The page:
Vanderbilt Dining recognizes that food brings people together and creates a sense of place and a feeling of kinship. Food sustains not only our bodies, but also our communities and environment. Vanderbilt Dining is a non-profit, university-managed auxiliary service. As such, it chooses to offer sustainable food choices to Vanderbilt students, employees, and campus visitors. VU Dining’s “Eat the World, Save the Earth” program is designed to give the campus community and visitors information about kitchen principles and how they affect individuals, the environment, and individual and society’s well being. Look for these types of items available in Vanderbilt Dining markets, restaurants, and coffee shops on campus:
ORGANIC: Contains at least 95% organically produced ingredients (by weight) from a USDA certified source
VEGETARIAN: Contains no meat, fish, poultry, shellfish, or products derived from these sources but may contain dairy or eggs
VEGAN: Contains absolutely no ingredients from animal or dairy products
LOCAL: Contains ingredients purchased from a local company or farm
FAIR TRADE: Contributes to sustainable development by offering better trading conditions to, and securing the rights of, marginalized producers and workers
RECYCLE: Made from materials that are 100% recyclable
Sustainable Food Practices
- Menus are seasonal, adjusting to foods which are available locally. Whenever possible, local and organic produce and vegetables are used.
- A vegetarian entrée is available at each meal.
- 100% canola oil is used in all fryers.
- All foods served in Vanderbilt Dining facilities are MSG free.
- Our coffee is organic, local, and fair trade.
- Bottled water is bottled locally, reducing transportation waste.
- Our milk comes from Hatcher Family Dairy in Triune, TN. Salsa and a majority of fruits and vegetables are local “Pick Tennessee” products.
- Organic fruits and vegetables are offered at most meals. Organic products are offered in all Varsity Markets.
- Post-consumer food waste generated at The Commons Dining Center is placed in a pulper for volume reduction and removal of liquids, reducing food waste volumes by 85%.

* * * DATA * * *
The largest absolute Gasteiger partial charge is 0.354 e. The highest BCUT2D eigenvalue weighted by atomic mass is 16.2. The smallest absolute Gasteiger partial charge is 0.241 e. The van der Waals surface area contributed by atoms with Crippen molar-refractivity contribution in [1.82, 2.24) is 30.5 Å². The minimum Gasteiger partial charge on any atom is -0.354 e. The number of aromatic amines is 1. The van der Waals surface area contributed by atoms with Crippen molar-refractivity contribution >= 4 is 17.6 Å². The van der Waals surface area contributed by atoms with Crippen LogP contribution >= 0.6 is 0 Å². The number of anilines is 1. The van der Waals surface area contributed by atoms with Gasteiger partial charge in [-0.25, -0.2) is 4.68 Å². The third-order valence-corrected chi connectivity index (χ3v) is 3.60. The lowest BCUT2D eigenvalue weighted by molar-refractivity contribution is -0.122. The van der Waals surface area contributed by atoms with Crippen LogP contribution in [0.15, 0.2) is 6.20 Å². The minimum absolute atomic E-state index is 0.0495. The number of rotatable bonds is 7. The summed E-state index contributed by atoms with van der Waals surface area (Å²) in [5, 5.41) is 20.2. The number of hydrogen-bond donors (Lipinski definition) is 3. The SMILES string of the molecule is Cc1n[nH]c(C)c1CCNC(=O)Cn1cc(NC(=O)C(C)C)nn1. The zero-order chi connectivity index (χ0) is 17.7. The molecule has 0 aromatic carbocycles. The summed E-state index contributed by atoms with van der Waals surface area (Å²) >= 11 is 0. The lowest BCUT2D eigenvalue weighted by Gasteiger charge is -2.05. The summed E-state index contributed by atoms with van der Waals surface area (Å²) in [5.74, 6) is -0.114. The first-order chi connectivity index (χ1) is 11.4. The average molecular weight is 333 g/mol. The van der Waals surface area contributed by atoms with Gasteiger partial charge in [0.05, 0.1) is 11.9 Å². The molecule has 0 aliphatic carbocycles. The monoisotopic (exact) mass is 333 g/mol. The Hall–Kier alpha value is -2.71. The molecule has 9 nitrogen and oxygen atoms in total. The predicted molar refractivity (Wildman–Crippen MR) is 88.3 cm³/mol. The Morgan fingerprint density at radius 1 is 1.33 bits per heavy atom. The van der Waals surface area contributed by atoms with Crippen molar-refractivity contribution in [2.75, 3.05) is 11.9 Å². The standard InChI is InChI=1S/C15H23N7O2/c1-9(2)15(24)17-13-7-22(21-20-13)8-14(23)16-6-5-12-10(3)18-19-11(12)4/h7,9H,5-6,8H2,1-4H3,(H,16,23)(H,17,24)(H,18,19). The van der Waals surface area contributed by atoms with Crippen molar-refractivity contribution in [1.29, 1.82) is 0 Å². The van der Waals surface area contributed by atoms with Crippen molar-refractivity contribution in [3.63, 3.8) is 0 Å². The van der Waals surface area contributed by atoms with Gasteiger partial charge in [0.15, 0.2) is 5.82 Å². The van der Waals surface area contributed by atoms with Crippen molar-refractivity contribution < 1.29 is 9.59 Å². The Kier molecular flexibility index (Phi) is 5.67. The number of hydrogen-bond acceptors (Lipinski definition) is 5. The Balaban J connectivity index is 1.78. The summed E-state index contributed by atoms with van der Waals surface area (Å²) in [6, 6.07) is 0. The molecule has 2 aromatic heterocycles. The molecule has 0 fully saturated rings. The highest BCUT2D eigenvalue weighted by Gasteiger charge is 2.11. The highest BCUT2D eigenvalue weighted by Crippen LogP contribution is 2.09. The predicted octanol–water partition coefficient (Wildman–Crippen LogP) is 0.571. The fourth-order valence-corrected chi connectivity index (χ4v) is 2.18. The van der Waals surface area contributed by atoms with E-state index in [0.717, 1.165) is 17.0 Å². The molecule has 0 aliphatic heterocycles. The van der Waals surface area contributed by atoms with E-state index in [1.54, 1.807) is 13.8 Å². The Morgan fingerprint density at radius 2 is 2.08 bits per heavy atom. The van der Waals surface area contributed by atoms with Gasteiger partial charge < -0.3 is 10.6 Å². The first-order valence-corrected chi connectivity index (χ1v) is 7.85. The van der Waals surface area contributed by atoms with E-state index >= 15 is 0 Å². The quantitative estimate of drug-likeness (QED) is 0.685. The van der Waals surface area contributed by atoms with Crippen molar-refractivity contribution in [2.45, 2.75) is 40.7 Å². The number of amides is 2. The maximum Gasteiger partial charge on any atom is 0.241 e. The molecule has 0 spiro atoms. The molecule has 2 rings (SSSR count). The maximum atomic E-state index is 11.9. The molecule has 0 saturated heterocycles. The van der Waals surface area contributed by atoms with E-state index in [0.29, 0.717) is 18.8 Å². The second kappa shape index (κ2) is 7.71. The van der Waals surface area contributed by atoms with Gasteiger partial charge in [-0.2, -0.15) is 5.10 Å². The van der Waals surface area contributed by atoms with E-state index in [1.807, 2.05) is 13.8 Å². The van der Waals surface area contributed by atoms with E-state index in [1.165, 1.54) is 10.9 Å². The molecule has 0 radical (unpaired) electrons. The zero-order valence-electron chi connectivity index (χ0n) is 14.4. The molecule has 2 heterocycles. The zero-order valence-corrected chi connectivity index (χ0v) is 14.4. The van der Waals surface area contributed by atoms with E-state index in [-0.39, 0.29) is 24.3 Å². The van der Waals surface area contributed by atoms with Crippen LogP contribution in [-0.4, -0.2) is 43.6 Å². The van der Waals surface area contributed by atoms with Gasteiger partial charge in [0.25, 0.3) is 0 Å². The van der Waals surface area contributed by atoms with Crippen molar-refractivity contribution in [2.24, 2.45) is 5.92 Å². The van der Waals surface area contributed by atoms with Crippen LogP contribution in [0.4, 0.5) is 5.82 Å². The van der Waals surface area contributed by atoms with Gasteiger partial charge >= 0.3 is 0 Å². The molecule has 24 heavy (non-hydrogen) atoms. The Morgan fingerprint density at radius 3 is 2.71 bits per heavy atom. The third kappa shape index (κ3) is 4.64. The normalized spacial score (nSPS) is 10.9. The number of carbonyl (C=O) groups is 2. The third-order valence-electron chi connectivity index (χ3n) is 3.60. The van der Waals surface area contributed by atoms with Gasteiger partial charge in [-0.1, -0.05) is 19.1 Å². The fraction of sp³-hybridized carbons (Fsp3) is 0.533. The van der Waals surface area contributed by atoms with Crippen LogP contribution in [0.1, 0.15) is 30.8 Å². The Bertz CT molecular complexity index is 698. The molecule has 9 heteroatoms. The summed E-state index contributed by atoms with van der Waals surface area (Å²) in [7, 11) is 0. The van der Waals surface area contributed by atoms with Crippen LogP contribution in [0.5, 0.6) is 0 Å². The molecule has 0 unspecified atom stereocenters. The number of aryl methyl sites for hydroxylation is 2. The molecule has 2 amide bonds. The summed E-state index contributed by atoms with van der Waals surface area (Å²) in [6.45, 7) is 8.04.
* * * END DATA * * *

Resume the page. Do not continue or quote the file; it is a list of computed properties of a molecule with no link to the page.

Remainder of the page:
- Pre-consumer food scraps are composted at the Commons Compost Discovery Area. Compost is later mulched and used in landscaping projects on Vanderbilt’s campus.
- Vanderbilt Dining diverts leftover food from the landfill by donating to the Second Harvest Food Bank.
- Used vegetable oil is collected by students and processed into biodiesel fuel. This fuel is used to operate many of the university’s maintenance vehicles.
- Plastic or paper to-go cups, plates, and cutlery provided in Vanderbilt Dining facilities are all recyclable.
Located on the first floor of Barnard, Nectar, an on-campus natural food store, offers alternative natural, organic and gourmet products including grab & go, beverages, snacks, frozen meals, specialty food and whole body care.
Vanderbilt Dining worked in conjunction with S.P.E.A.R. to offer a convenient, touch-free, hygienic, green alternative to bottled water. The result was Hydration Stations. Dining wanted to offer filtered water for students without the need to enter service areas. Thus, Hydration Stations have been installed in The Commons Center and outside of Rand Dining Hall. The Hydration Stations supply pure, fresh water, which is “polished” one final time as it’s dispensed, using state-of-the-art filtration. Touch-free hygienic design enhances the sanitary condition of the appliance at all times.
- Solar Charging Stations for Personal Electronics Installed On Campus » 5.8.12
- Farmer’s Market Returns in May » 5.2.12
- SHADE GROWN: An evening of environmental poetry, spoken word, songs, comedy and short performances » 3.26.12
- April 18 Green Bag Luncheon to introduce community to sustainability discussion group » 3.23.12
- World Water Day 2012 examines the relationship between water and food security » 3.15.12
- March 28 Green Bag Luncheon to focus on sustainable landscaping and gardening » 3.1.12
- Show love for the Earth this Valentine’s Day » 2.6.12